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Archives for September 15, 2015

Your garden in September: Sean Murray’s tips for North East gardeners

Ornamental grasses can transform the look of your garden in autumn and well into the winter.

To be honest I’ve never been a great fan of ornamental grasses and that rather formulaic minimal designer look of a few grasses and great swathes of concrete.

But all that’s changed following a recent visit to Scampston Hall Walled Garden in North Yorkshire.

Here I experienced a masterclass in prairie-style planting in the schemes created by plantsman Piet Oudolf.

Ornamental grasses are planted skilfully with late summer stunners Echinacea Purpurea Rubinstern, Knautia Macedonica and Sanguisorba Officinalis Red Thunder creating a haze-like mist of autumn splendour.

Ornamental grasses tolerate a wide range of growing conditions. Autumn is a great time to plant Festuca, Deschampsia and Stipa as they all come into growth from late winter.

Late spring is the best time to plant grasses that originate from warmer climates, such as Miscanthus, Spartina and Panicum.

The soil needs to be warm enough to support those new root systems, they all dislike being planted in cold wet soil.

Grasses can look great in pots too where you can control their growing requirements with ease.

At Scampston Hall Walled Garden in North Yorkshire

Some of my new-found favourites include Spartina Pectinata, 1.2m tall with narrow, variegated blades, easily whipped up by the slightest breeze making dramatic shapes and adding a theatrical element to your space.

Stipa Gigantea is extensively used in show gardens and I can see why with its stately 1.5m airy seed heads that look amazing back-lit by evening autumn sunshine.

Arundo Donax Variegata is a real showstopper with its statuesque form at up to 3m. It screams ‘look at me’ whenever it’s planted, it will need protection or even lifting in winter in the North East but is well worth the effort.

I’ve grown Pheasant Grass, Stipa Arundinacea for some years for its haze of golden plumes at 60cm from July until midwinter it’s a self-seeder, which is a bonus.

From a design perspective I would be wary of planting blocks of grasses in a small plot however much you fancy that designer look. Remember you will have to look at it all year round, in the depths of winter some of them can look pretty tatty.

A client recently asked me for a design without grasses, ‘you know the grass that looks like dead hair in winter’.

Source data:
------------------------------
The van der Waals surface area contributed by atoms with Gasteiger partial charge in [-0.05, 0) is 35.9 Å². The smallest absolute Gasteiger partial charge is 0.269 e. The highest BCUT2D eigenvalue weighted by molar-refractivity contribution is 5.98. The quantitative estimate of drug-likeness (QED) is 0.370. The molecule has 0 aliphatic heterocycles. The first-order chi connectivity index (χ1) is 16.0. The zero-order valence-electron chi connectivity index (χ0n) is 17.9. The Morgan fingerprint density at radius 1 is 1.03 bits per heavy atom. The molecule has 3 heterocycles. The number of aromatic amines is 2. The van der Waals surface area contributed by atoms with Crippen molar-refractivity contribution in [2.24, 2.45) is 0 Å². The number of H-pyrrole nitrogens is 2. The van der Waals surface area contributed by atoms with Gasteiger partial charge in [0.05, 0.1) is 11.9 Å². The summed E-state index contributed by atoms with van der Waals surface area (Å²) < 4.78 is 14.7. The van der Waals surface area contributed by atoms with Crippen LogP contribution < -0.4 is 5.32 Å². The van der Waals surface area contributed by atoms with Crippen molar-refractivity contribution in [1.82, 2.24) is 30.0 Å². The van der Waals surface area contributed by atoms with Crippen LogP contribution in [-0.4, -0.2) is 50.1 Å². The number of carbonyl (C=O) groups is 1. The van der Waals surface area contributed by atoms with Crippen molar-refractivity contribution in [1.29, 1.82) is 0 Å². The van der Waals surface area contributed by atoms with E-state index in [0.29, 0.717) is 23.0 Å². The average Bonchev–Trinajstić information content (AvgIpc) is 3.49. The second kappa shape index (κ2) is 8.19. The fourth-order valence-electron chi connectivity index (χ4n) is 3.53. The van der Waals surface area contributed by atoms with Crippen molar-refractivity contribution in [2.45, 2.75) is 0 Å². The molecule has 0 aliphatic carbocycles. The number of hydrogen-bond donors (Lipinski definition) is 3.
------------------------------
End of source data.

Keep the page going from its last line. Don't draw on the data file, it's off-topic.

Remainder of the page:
That said, some do keep their form long into the winter so don’t be too eager to give them all a hair cut in the autumn as may can look overwhelmley beautiful laced with frost and capped in snow.

Sean Murray runs a garden design company based in Ashington, Northumberland, www.

Sean Murray at Scampston Hall Walled Garden in North Yorkshire

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Harvest tips take the freshest vegetables from garden to table (photos)

Summer’s tidal wave of ripe vegetables is slowing down, but don’t stop checking your garden every day. Now is the time to pick slow-growing vegetables, and you also need to keep an eye on varieties that need a touch of frost to achieve peak flavors.

Don’t rely solely on counting the days between seed planting and maturity; growth depends on temperature, rainfall and other factors. Some vegetables need to be harvested before any frost occurs, while others need freezing temperatures to complete their ripening. While some vegetables have a long harvest window, others can go from tender and tasty to tough and bitter overnight.

For juicy vegetables, pick them in the morning, right after the dew has burned off. Cloudy, cool days are ideal for picking vegetables.

Here are some additional tips for gathering the freshest bounty of the garden. The information comes from the following websites: Burpee, Better Homes and Gardens and Cornell Cooperative Extension at Cornell University.

An online guide to harvesting can be found here.

Beans, Snap

Bean pods will be the most tender when the seeds inside are small. From this stage on, the pods become more fibrous and the beans more starchy.


Harvest fall beets that are 1 inch in diameter before the first moderate freeze, or cover with 1 to 2 feet of mulch so that you can harvest them in winter.

Your garden’s broccoli probably won’t get as large as the ones in the grocery store. Cut the primary crown (where the individual heads come together) when it’s about 4 inches across. Harvest terminal head while florets are still tight and dark green.

Brussels sprouts

Remove the lowest leaves from stalks to improve sprout size. Harvest sprouts (small

heads) when they are firm in size, starting from the bottom of the stalk. Frost improves the flavor of Brussel sprouts, but harvest before the first severe freeze.


Harvest when heads are solid. If heads become over-mature, they may split. To prevent splitting, pull upward on head until upper roots snap.

Cantaloupes, muskmelons and honeydews

A ripe cantaloupe or muskmelon will have a tan or yellowish color beneath the corky “netting” on its skin. Cut the stem rather than breaking the fruit off, which creates a wound that invites the fruit to rot. Let the fruit ripen for another day or two at room temperature before cutting into it.


Carrots are fully ripe when their shoulders reach up out of the ground and the leaves turn dark green. Harvest at 1″-2″ thickness. Fall-planted carrots should be harvested before the ground freezes, or covered with 1 to 2 feet of leaves, straw or other mulch to keep the ground from freezing so you can still dig them up during winter.